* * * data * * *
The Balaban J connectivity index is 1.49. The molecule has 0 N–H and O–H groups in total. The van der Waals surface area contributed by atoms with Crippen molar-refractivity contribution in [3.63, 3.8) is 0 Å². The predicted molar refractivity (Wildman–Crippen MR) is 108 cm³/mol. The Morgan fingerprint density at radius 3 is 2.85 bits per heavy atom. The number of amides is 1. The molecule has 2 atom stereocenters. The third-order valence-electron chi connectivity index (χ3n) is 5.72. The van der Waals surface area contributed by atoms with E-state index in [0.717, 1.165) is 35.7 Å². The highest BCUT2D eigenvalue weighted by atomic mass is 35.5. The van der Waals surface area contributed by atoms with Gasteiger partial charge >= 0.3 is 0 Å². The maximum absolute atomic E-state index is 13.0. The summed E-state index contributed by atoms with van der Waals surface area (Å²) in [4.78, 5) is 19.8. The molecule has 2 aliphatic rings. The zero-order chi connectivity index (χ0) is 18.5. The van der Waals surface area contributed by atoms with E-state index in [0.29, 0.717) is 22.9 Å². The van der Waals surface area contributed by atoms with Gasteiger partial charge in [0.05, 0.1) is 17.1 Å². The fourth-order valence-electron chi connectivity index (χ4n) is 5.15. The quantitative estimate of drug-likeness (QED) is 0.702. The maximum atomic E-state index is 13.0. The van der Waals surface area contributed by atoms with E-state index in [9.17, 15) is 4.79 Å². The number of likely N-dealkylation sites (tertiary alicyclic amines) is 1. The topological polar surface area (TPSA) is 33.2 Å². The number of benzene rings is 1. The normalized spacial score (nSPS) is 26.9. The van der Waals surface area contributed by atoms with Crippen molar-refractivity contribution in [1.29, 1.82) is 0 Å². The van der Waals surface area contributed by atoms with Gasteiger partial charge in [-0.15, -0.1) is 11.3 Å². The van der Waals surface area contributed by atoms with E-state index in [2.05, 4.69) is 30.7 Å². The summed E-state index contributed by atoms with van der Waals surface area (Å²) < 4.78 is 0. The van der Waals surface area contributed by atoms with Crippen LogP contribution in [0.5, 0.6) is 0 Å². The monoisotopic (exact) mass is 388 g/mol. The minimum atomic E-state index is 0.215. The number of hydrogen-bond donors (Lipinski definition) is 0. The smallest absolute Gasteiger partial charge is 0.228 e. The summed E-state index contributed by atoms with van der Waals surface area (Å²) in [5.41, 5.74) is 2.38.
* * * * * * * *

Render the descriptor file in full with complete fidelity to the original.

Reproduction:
The Balaban J connectivity index is 1.49. The molecule has 0 N–H and O–H groups in total. The van der Waals surface area contributed by atoms with Crippen molar-refractivity contribution in [3.63, 3.8) is 0 Å². The predicted molar refractivity (Wildman–Crippen MR) is 108 cm³/mol. The Morgan fingerprint density at radius 3 is 2.85 bits per heavy atom. The number of amides is 1. The molecule has 2 atom stereocenters. The third-order valence-electron chi connectivity index (χ3n) is 5.72. The van der Waals surface area contributed by atoms with E-state index in [0.717, 1.165) is 35.7 Å². The highest BCUT2D eigenvalue weighted by atomic mass is 35.5. The van der Waals surface area contributed by atoms with Gasteiger partial charge >= 0.3 is 0 Å². The maximum absolute atomic E-state index is 13.0. The summed E-state index contributed by atoms with van der Waals surface area (Å²) in [4.78, 5) is 19.8. The molecule has 2 aliphatic rings. The zero-order chi connectivity index (χ0) is 18.5. The van der Waals surface area contributed by atoms with E-state index in [0.29, 0.717) is 22.9 Å². The van der Waals surface area contributed by atoms with Gasteiger partial charge in [0.05, 0.1) is 17.1 Å². The fourth-order valence-electron chi connectivity index (χ4n) is 5.15. The quantitative estimate of drug-likeness (QED) is 0.702. The maximum atomic E-state index is 13.0. The van der Waals surface area contributed by atoms with E-state index in [9.17, 15) is 4.79 Å². The number of likely N-dealkylation sites (tertiary alicyclic amines) is 1. The topological polar surface area (TPSA) is 33.2 Å². The number of benzene rings is 1. The normalized spacial score (nSPS) is 26.9. The van der Waals surface area contributed by atoms with Crippen molar-refractivity contribution in [1.29, 1.82) is 0 Å². The van der Waals surface area contributed by atoms with Gasteiger partial charge in [-0.15, -0.1) is 11.3 Å². The van der Waals surface area contributed by atoms with E-state index in [2.05, 4.69) is 30.7 Å². The summed E-state index contributed by atoms with van der Waals surface area (Å²) < 4.78 is 0. The van der Waals surface area contributed by atoms with Crippen LogP contribution in [0.5, 0.6) is 0 Å². The monoisotopic (exact) mass is 388 g/mol. The minimum atomic E-state index is 0.215. The number of hydrogen-bond donors (Lipinski definition) is 0. The smallest absolute Gasteiger partial charge is 0.228 e. The summed E-state index contributed by atoms with van der Waals surface area (Å²) in [5.41, 5.74) is 2.38.